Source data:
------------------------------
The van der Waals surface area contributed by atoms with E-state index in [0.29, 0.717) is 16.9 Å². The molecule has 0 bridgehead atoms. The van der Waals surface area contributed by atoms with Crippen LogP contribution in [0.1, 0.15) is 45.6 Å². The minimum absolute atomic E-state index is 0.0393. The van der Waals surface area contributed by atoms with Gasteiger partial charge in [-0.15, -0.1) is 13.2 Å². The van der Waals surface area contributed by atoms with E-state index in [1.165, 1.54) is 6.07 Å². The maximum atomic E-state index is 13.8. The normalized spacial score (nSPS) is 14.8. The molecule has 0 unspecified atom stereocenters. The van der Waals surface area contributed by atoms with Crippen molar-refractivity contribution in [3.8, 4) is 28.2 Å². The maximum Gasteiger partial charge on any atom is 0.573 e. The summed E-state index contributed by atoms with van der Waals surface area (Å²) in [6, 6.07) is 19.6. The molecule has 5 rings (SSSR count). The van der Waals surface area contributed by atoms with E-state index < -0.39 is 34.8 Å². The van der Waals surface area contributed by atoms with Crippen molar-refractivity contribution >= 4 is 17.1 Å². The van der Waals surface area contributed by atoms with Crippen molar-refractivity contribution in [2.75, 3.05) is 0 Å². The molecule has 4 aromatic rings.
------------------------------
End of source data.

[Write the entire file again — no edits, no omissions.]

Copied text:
The van der Waals surface area contributed by atoms with E-state index in [0.29, 0.717) is 16.9 Å². The molecule has 0 bridgehead atoms. The van der Waals surface area contributed by atoms with Crippen LogP contribution in [0.1, 0.15) is 45.6 Å². The minimum absolute atomic E-state index is 0.0393. The van der Waals surface area contributed by atoms with Gasteiger partial charge in [-0.15, -0.1) is 13.2 Å². The van der Waals surface area contributed by atoms with E-state index in [1.165, 1.54) is 6.07 Å². The maximum atomic E-state index is 13.8. The normalized spacial score (nSPS) is 14.8. The molecule has 0 unspecified atom stereocenters. The van der Waals surface area contributed by atoms with Crippen molar-refractivity contribution in [3.8, 4) is 28.2 Å². The maximum Gasteiger partial charge on any atom is 0.573 e. The summed E-state index contributed by atoms with van der Waals surface area (Å²) in [6, 6.07) is 19.6. The molecule has 5 rings (SSSR count). The van der Waals surface area contributed by atoms with E-state index < -0.39 is 34.8 Å². The van der Waals surface area contributed by atoms with Crippen molar-refractivity contribution >= 4 is 17.1 Å². The van der Waals surface area contributed by atoms with Crippen molar-refractivity contribution in [2.75, 3.05) is 0 Å². The molecule has 4 aromatic rings.